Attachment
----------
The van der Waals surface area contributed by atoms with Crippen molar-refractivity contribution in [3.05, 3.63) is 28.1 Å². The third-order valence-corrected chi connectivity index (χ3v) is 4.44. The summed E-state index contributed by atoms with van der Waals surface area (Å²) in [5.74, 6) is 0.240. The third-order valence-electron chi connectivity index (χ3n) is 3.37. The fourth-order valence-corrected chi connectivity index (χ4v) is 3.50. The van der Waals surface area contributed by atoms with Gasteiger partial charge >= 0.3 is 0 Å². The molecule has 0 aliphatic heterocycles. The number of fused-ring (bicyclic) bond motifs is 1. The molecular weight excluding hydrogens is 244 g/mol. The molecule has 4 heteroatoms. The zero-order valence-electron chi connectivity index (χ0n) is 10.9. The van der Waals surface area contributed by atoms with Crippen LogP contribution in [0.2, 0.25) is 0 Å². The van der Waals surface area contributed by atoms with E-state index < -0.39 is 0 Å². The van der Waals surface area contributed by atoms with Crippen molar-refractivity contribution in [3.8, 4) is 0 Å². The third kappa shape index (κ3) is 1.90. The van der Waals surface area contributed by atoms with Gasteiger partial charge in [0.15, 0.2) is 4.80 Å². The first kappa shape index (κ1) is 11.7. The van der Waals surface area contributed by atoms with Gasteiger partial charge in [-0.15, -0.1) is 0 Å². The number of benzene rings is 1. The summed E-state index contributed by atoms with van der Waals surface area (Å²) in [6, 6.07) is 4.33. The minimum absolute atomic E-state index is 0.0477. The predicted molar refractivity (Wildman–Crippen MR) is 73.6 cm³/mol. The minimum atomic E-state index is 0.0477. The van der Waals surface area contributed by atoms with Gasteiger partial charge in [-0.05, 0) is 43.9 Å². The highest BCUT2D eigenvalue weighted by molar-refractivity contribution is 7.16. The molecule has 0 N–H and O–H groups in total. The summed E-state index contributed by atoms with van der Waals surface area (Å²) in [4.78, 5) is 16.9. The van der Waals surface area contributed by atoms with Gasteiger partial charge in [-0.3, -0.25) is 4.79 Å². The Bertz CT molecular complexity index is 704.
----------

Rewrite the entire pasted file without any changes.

The van der Waals surface area contributed by atoms with Crippen molar-refractivity contribution in [3.05, 3.63) is 28.1 Å². The third-order valence-corrected chi connectivity index (χ3v) is 4.44. The summed E-state index contributed by atoms with van der Waals surface area (Å²) in [5.74, 6) is 0.240. The third-order valence-electron chi connectivity index (χ3n) is 3.37. The fourth-order valence-corrected chi connectivity index (χ4v) is 3.50. The van der Waals surface area contributed by atoms with Gasteiger partial charge >= 0.3 is 0 Å². The molecule has 0 aliphatic heterocycles. The number of fused-ring (bicyclic) bond motifs is 1. The molecular weight excluding hydrogens is 244 g/mol. The molecule has 4 heteroatoms. The zero-order valence-electron chi connectivity index (χ0n) is 10.9. The van der Waals surface area contributed by atoms with Crippen LogP contribution in [0.2, 0.25) is 0 Å². The van der Waals surface area contributed by atoms with E-state index < -0.39 is 0 Å². The van der Waals surface area contributed by atoms with Crippen molar-refractivity contribution in [3.8, 4) is 0 Å². The third kappa shape index (κ3) is 1.90. The van der Waals surface area contributed by atoms with Gasteiger partial charge in [0.15, 0.2) is 4.80 Å². The first kappa shape index (κ1) is 11.7. The van der Waals surface area contributed by atoms with Gasteiger partial charge in [-0.15, -0.1) is 0 Å². The number of benzene rings is 1. The summed E-state index contributed by atoms with van der Waals surface area (Å²) in [6, 6.07) is 4.33. The minimum absolute atomic E-state index is 0.0477. The predicted molar refractivity (Wildman–Crippen MR) is 73.6 cm³/mol. The minimum atomic E-state index is 0.0477. The van der Waals surface area contributed by atoms with Gasteiger partial charge in [-0.05, 0) is 43.9 Å². The highest BCUT2D eigenvalue weighted by molar-refractivity contribution is 7.16. The molecule has 0 N–H and O–H groups in total. The summed E-state index contributed by atoms with van der Waals surface area (Å²) in [4.78, 5) is 16.9. The van der Waals surface area contributed by atoms with Gasteiger partial charge in [-0.3, -0.25) is 4.79 Å². The Bertz CT molecular complexity index is 704.